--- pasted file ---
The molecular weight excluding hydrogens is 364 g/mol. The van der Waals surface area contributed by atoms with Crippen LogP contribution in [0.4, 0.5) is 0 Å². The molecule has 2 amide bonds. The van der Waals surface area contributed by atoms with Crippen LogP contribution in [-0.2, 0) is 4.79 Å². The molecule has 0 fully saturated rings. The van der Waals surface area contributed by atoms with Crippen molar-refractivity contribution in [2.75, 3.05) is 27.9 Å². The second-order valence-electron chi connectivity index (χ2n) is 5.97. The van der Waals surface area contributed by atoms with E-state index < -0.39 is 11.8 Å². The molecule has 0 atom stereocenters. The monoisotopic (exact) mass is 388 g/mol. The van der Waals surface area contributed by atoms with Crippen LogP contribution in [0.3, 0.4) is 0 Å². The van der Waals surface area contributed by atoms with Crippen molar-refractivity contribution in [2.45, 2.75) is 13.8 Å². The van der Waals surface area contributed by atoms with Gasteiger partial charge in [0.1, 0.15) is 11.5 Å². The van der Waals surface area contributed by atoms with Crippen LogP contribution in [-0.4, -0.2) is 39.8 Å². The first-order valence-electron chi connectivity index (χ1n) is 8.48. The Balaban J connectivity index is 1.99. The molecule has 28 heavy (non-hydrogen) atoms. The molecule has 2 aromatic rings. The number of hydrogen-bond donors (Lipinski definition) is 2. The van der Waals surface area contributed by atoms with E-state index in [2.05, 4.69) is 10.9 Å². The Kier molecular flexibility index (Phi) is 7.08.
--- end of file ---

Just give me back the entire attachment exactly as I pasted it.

The molecular weight excluding hydrogens is 364 g/mol. The van der Waals surface area contributed by atoms with Crippen LogP contribution in [0.4, 0.5) is 0 Å². The molecule has 2 amide bonds. The van der Waals surface area contributed by atoms with Crippen LogP contribution in [-0.2, 0) is 4.79 Å². The molecule has 0 fully saturated rings. The van der Waals surface area contributed by atoms with Crippen molar-refractivity contribution in [2.75, 3.05) is 27.9 Å². The second-order valence-electron chi connectivity index (χ2n) is 5.97. The van der Waals surface area contributed by atoms with E-state index < -0.39 is 11.8 Å². The molecule has 0 atom stereocenters. The monoisotopic (exact) mass is 388 g/mol. The van der Waals surface area contributed by atoms with Crippen LogP contribution in [0.3, 0.4) is 0 Å². The van der Waals surface area contributed by atoms with Crippen molar-refractivity contribution in [2.45, 2.75) is 13.8 Å². The van der Waals surface area contributed by atoms with Gasteiger partial charge in [0.1, 0.15) is 11.5 Å². The van der Waals surface area contributed by atoms with Crippen LogP contribution in [-0.4, -0.2) is 39.8 Å². The first-order valence-electron chi connectivity index (χ1n) is 8.48. The Balaban J connectivity index is 1.99. The molecule has 28 heavy (non-hydrogen) atoms. The molecule has 2 aromatic rings. The number of hydrogen-bond donors (Lipinski definition) is 2. The van der Waals surface area contributed by atoms with E-state index in [2.05, 4.69) is 10.9 Å². The Kier molecular flexibility index (Phi) is 7.08.